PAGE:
About a hundred years ago, Florida's bonneted bats inhabited large hollows of mature pines and glided over the vast space of the Sunshine State's 180,000 acres of pine rockland while feeding on insects.
South Florida's rapid development all but wiped out the pinelands, decimating the bats' habitat. Highway construction in Punta Gorda destroyed one of their last known roost sites in 1979. Conservationists thought the species had gone extinct. Then a pregnant bat surfaced in Coral Gables almost ten years later.
Little is known about the bonneted bat, but the species has shown a remarkable ability to adapt to habitat destruction and survive where it can. Endemic to Florida, the endangered bat is found in about a dozen counties, including Miami-Dade. Now Zoo Miami has partnered with the nonprofit Bat Conservation International to open a research lab dedicated to saving America's rarest bat and studying how the species has survived in the county's urban environment. The lab opened just in time for Bat Week, the last week of October.
Frank Ridgley, head of Zoo Miami's conservation and research department, says he doesn't know of any natural roost site in Miami-Dade. Since losing their habitat to high-rises and highways, bonneted bats — named for the way their ears curve over their faces — have made themselves at home in abandoned buildings and under Spanish-tile roofs of houses.
"It's amazing that they've made it the past 100 years with Miami changing so rapidly," Ridgley says. "Not a lot of species are that adaptable."
Studying the bats — where they drink water and forage, what bugs they eat, how far they fly, and where they live and reproduce — could be crucial to ensuring their survival. Studying them can be tricky, though. Ridgley compares bonneted bats to jet airplanes. They have long, narrow wings built for high speed and altitude, making the creatures difficult to track. Bonneted bats need large, open spaces to forage. Understandably, urban Miami isn't the best habitat for them, but they make it work at golf courses, parking lots, parks, and airports.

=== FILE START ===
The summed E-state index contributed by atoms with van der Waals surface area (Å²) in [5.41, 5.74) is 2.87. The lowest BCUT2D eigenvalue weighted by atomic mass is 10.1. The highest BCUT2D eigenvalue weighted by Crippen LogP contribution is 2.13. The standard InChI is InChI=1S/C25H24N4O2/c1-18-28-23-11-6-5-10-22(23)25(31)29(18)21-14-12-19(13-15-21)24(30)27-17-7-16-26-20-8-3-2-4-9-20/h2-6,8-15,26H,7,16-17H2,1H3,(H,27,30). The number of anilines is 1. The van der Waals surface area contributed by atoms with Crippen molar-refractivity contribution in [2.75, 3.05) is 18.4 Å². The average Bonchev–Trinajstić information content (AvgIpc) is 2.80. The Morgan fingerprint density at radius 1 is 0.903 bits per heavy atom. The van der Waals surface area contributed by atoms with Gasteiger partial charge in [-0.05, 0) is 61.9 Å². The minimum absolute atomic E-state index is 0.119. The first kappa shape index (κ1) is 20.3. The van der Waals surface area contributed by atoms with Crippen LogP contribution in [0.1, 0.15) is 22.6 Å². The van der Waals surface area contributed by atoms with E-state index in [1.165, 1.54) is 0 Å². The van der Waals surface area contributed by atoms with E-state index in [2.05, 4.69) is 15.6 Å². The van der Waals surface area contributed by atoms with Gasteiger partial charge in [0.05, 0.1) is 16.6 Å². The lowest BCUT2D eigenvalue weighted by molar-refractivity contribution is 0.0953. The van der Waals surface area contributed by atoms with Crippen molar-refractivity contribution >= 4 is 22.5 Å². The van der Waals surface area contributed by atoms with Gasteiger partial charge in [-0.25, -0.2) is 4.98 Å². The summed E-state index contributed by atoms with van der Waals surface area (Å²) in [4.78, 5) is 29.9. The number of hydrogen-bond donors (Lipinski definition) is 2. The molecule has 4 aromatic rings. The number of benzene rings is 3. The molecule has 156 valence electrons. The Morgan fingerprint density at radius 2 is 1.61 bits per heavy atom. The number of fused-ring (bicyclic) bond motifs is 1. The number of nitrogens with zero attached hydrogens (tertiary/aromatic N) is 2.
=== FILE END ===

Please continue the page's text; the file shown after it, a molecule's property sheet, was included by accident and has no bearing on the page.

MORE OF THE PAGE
When the bonneted bat was listed as endangered, the U.S. Fish and Wildlife Service didn't designate a critical habitat for the species to be preserved because the service couldn't determine which habitat the bats required, according to Jaclyn Lopez, Florida director of the Center for Biological Diversity.
The center is in litigation with the Fish and Wildlife Service to compel the agency to designate critical habitat. Most of the bonneted bats' known roost sites will be inundated by sea-level rise by the end of the century.
Lopez says the rediscovery of the bonneted bat about ten years after conservationists thought its population had been wiped out presented a "second chance" to preserve the species.
About a year ago, Zoo Miami and Bat Conservation International installed 16 artificial bat houses across the county to attract the flying mammals. Seven of the houses were inhabited. Ridgley says they hope to install more.
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"We're trying to figure out what the bat needs," he says, "to provide bats alternative places to roost where they're safe."
A multitude of threats can contribute to the bonneted bat population's undoing: climate change, food scarcity because of pesticide use, and human-bat interactions. People often don't know when they're sharing their homes with bats.
"When someone decides to get their roof repaired or tent their home for termites, they could accidentally kill off a whole colony of these really endangered bats," Ridgley says.
What can humans do? If you see a hole in your roof, keep an eye out at night for bonneted bats and their droppings. Before calling for repairs or an exterminator, dial the Fish and Wildlife Service at 772-562-3909.